Latin Name: Taraxacum Officinale
Origin: Throughout most of the northern hemisphere
Known Hazards: This plant has been mentioned in various books on poisonous plants but any possible toxins will be of very low concentration and toxicity. There are reports that some people have suffered dermatitis as a result of touching the plant, this is probably caused by the latex in the leaves and stems.
Habitat: A very common weed of grassland and cultivated ground.
Edibility Rating: 4 (1-5)
Medicinal Rating: 3 (1-5)
Physical Characteristics: Several different species in the daisy family are popularly referred to as dandelions, and all are quite similar in appearance. The most common on the coast is not the true dandelion (Taraxacum officinale), but flatweed or cat’s ear (Hypochaeris radicata). All have the form of a flat or erect-leaved rosette, with deeply lobed leaves spreading from a central point. From this central point one to many flowering stems arise (plants growing in better conditions will produce the most flowering stems). Flower heads are yellow with numerous overlapping “petals”. Each “petal” is really a small flower in itself with a single petal-like structure more properly referred to as a ligule. They lack a differently coloured centre such as many daisies have. The seeds of all are carried in typical dandelion “clocks” with each seed having a parachute of white spreading hairs to help its dispersal.
Dispersal: Seed is wind-spread, or spread in contaminated soil or hay and other stock feed.
Edible Parts:Flowers; Leaves; Root. Leaves – raw or cooked. When used in salads, they are rather bitter, though less so in the winter. Tender young leaves are considerably less bitter than older leaves. The leaves are often blanched (by excluding light from the growing plant) before use. This will make them less bitter, but they will also contain less vitamins and minerals. A very nutritious food, 100g of the raw leaves contain about 2.7g. protein, 9.2g. carbohydrate, 187mg Calcium, 66mg phosphorus, 3.1mg iron, 76mg sodium, 397mg potassium, 36mg magnesium, 14000iu vitamin A, 0.19mg vitamin B1, 0.26mg vitamin B2, 35mg vitamin C. Root – raw or cooked. Bitter. A turnip-like flavour. Flowers – raw or cooked. A rather bitter flavour, the unopened flower buds can be used in fritters and they can also be preserved in vinegar and used like capers. Both the leaves and the roots are used to flavour herbal beers and soft drinks such as ‘Dandelion and Burdock’. The roots of 2 year old plants are harvested in the autumn, dried and roasted to make a very good coffee substitute. It is caffeine-free. A pleasant tea is made from the flowers. They are also used to make wine – all green parts should be removed when making wine to prevent a bitter flavour. The leaves and the roots can also be used to make tea.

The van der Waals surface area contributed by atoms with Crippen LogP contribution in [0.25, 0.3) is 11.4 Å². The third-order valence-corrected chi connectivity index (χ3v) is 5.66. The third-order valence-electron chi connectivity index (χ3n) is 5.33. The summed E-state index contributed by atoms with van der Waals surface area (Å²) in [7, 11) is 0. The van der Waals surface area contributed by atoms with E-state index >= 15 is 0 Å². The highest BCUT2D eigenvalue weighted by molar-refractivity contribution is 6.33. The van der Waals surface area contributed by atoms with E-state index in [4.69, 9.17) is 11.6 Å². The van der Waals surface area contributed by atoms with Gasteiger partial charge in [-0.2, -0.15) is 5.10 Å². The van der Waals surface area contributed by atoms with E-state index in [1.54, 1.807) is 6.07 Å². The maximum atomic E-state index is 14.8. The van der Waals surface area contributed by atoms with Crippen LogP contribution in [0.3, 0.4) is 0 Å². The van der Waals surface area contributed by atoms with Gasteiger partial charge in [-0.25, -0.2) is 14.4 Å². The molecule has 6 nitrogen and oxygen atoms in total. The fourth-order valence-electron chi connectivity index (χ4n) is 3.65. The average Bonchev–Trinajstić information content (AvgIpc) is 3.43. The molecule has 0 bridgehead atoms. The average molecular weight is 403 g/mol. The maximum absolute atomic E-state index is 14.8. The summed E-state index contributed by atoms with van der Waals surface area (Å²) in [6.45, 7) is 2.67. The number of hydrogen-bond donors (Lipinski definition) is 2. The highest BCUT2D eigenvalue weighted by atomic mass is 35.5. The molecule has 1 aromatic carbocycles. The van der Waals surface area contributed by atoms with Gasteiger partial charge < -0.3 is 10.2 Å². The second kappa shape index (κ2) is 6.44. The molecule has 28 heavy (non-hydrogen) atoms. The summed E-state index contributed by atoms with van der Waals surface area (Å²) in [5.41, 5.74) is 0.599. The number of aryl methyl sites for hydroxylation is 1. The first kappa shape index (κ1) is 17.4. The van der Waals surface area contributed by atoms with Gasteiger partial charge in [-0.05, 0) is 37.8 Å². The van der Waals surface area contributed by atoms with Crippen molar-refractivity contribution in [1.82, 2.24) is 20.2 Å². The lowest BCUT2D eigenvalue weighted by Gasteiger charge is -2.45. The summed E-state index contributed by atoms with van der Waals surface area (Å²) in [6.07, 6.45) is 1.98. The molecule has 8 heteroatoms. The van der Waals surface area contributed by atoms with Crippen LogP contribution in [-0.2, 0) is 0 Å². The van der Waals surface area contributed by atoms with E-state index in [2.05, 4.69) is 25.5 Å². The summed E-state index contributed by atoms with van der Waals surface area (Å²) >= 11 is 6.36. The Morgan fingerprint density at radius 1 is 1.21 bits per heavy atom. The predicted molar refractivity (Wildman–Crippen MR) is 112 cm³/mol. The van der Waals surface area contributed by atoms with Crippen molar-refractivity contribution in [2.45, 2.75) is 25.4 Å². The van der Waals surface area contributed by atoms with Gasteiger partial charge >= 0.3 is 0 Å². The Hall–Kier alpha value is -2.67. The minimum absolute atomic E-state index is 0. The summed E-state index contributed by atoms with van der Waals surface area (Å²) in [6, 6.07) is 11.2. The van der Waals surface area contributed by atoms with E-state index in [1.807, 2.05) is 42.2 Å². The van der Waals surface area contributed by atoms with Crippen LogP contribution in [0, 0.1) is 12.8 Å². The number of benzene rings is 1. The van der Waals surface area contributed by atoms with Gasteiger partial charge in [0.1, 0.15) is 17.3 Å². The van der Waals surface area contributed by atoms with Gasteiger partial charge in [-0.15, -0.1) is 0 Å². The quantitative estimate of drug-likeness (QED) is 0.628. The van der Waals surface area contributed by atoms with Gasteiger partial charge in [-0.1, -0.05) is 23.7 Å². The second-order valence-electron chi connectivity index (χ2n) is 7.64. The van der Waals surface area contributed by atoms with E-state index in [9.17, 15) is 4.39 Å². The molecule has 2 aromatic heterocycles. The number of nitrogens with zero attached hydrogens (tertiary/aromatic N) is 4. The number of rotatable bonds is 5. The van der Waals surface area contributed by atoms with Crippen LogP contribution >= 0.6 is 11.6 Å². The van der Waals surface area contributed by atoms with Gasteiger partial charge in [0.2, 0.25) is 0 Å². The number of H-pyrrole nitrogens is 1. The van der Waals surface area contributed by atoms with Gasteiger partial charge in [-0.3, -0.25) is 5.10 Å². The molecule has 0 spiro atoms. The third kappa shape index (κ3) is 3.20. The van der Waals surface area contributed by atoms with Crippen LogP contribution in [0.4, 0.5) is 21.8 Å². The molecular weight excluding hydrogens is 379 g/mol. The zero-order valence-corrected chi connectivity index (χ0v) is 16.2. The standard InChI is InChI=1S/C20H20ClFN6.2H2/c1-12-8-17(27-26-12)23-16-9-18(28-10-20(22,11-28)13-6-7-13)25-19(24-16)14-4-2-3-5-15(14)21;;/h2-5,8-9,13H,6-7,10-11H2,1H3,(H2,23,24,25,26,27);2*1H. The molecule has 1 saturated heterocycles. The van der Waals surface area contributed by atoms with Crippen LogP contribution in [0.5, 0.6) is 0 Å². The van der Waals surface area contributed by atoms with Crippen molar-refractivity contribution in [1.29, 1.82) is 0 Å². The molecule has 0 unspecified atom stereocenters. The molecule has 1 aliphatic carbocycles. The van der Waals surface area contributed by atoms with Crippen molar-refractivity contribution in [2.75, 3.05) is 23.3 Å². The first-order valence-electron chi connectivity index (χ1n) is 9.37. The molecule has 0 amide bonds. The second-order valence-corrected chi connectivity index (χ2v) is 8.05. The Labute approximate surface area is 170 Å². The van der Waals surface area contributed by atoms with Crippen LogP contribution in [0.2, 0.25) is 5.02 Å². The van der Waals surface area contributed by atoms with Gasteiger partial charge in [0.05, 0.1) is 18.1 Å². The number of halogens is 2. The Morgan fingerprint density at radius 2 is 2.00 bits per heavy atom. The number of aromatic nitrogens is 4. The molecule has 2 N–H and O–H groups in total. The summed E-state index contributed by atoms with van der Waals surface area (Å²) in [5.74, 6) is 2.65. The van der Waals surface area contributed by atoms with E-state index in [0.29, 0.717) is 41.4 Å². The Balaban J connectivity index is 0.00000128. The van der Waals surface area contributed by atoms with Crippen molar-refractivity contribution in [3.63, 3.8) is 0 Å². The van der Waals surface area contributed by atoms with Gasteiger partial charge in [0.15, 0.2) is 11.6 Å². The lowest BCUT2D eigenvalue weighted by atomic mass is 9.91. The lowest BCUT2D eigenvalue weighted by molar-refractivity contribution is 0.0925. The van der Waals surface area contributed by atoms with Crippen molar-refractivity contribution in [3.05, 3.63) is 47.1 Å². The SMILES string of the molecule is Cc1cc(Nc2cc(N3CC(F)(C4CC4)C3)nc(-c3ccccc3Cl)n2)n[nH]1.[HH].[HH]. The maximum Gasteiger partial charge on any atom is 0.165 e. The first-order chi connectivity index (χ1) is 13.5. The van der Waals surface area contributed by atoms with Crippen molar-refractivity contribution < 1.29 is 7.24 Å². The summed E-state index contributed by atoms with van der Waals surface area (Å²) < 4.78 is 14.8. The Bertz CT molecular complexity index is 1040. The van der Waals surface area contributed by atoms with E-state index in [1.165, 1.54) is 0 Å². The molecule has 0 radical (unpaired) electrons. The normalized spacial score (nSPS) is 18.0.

Aperient; Cholagogue; Depurative; Diuretic; Hepatic; Stomachic; Laxative; Tonic. The dandelion is a commonly used herbal remedy. It is especially effective and valuable as a diuretic because it contains high levels of potassium salts and therefore can replace the potassium that is lost from the body when diuretics are used. All parts of the plant, but especially the root, are slightly aperient, cholagogue, depurative, strongly diuretic, hepatic, laxative, stomachic and tonic. The root is also experimentally cholagogue, hypoglycaemic and a weak antibiotic against yeast infections. The dried root has a weaker action. The roots can be used fresh or dried and should be harvested in the autumn when 2 years old. The leaves are harvested in the spring when the plant is in flower and can be dried for later use. A tea can be made from the leaves or, more commonly, from the roots. The plant is used internally in the treatment of gall bladder and urinary disorders, gallstones, jaundice, cirrhosis, dyspepsia with constipation, oedema associated with high blood pressure and heart weakness, chronic joint and skin complaints, gout, eczema and acne. The plant has an antibacterial action, inhibiting the growth of Staphylococcus aureus, Pneumococci, Meningococci, Bacillus dysenteriae, B. typhi, C. diphtheriae, Proteus etc. The latex contained in the plant sap can be used to remove corns, warts and verrucae. The latex has a specific action on inflammations of the gall bladder and is also believed to remove stones in the liver. A tea made from the leaves is laxative.
Compost; Cosmetic; Dye; Fruit ripening; Latex; Miscellany. The flowers are an ingredient of ‘QR’ herbal compost activator. This is a dried and powdered mixture of several herbs that can be added to a compost heap in order to speed up bacterial activity and thus shorten the time needed to make the compost. A liquid plant feed can be made from the root and leaves. A low quality latex, which can be used for making rubber, can be obtained from the roots of this plant. A magenta-brown dye is obtained from the root. The plant releases ethylene gas, this stunts the growth of nearby plants and causes premature ripening of fruits. A distilled water made from the ligules (thin appendages at the base of the leaf blades) is used cosmetically to clear the skin and is particularly effective in fading freckles.